However, free trade is an area where history and economic theory disagree. The puzzle pieces don’t quite fit, so to speak. History and economic theory do not merely disagree, they seem to directly contradict each other. Economic theory suggests that free trade is necessary for growth. History suggests that restricting trade is a necessary condition for development. Either historical reality or economic theory is – at least partly – wrong. This apparent conflict is why I am interested in free trade. In general, in conflicts between reality and theory, I bet on reality.

The application of other economic ideas to free trade also yields results that are not clearly 100% pro-free trade. For example, the application of marginalism to free trade is instructive. Let’s take the marginal industry. Assume that there is an incredibly tiny benefit for the US if there is free trade in good X. In other words, each good X purchased in the US will be very very slightly cheaper if the production of good X occurs in Korea (for example). This shift in production to Korea is good depending on what happens to workers that are now unemployed in the US. People can legitimately disagree about which side has greater costs and benefits, but I don’t think that they can legitimately disagree about this being the fundamental issue. Unfortunately, most free traders won’t admit the possibility that free trade is not a free lunch (this fact alone makes me very suspicious about their claims).

We should discuss free trade and trade restrictions in a realistic context. Realistically in the US, free trade must be accompanied by some welfare-style benefits to displaced workers. Thus, on one hand, we have free trade and welfare benefits financed by income taxation. On the other hand, we would have restricted trade resulting in more workers being employed, higher costs for consumers, lower levels of welfare benefits and lower levels of income taxes. Honestly, I’m not sure which situation is better.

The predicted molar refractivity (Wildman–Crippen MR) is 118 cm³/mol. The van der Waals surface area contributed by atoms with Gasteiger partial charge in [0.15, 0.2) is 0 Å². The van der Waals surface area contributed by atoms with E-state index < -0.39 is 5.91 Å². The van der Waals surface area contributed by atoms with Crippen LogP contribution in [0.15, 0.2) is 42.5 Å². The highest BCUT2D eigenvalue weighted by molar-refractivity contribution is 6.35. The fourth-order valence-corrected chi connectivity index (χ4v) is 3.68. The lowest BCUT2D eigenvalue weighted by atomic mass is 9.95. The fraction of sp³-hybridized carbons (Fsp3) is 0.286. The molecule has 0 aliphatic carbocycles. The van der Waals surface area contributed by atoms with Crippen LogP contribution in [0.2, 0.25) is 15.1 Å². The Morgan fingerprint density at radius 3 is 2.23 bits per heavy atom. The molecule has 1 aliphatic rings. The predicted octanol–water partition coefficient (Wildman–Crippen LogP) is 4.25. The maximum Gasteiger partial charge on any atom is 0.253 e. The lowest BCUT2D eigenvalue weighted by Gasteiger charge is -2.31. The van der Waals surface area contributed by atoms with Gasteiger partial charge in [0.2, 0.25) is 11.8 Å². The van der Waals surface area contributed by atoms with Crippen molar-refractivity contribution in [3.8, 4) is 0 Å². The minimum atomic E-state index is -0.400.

Ultimately, I think the uber-pro-free trade argument depends on the belief that all people are essentially equal – that anyone can do anything if they try really hard. I reject this view. Some people in any country are not going to be able to do more than provide menial labor. I therefore think it’s at least plausible that a country could be too advanced – i.e. it could have more low-skilled people than it has low-skilled jobs. From a stability standpoint, this is a recipe for disaster. Again, if you don’t have a rose-colored view of humanity, this is a problem.

Finally, I don’t buy the view that economic growth is all that matters. If it is, then ending Communism was bad for Russia. Less snarkily, even if you agree that economic growth is the "god-metric," it does not follow that you have to support free trade. The theory of comparative advantage does not say that free trade will improve economic growth in the long run, it only says that it will boost economic benefits in the immediate-term. In other words, free trade is not about improving economic growth, it’s about making the current level of economic activity as high as possible. This may seem like a slight distinction, but if the goal is creating economic growth, it’s a distinction that is hugely important. Even less snarkily, try this thought experiment. Marriage – traditional marriage – almost certainly decreases economic growth. In many cases, it allows women to stop working. It creates less demand for housing. If I suggested that this was a reason to ban marriage, you’d – correctly – call me a retard. Nobody actually believes that economic growth is all that matters.


Traditionalism and game

February 27, 2011

Laura Wood has a series of posts on game that are worth reading. I particularly like Youngfogey’s defense of game in the first link.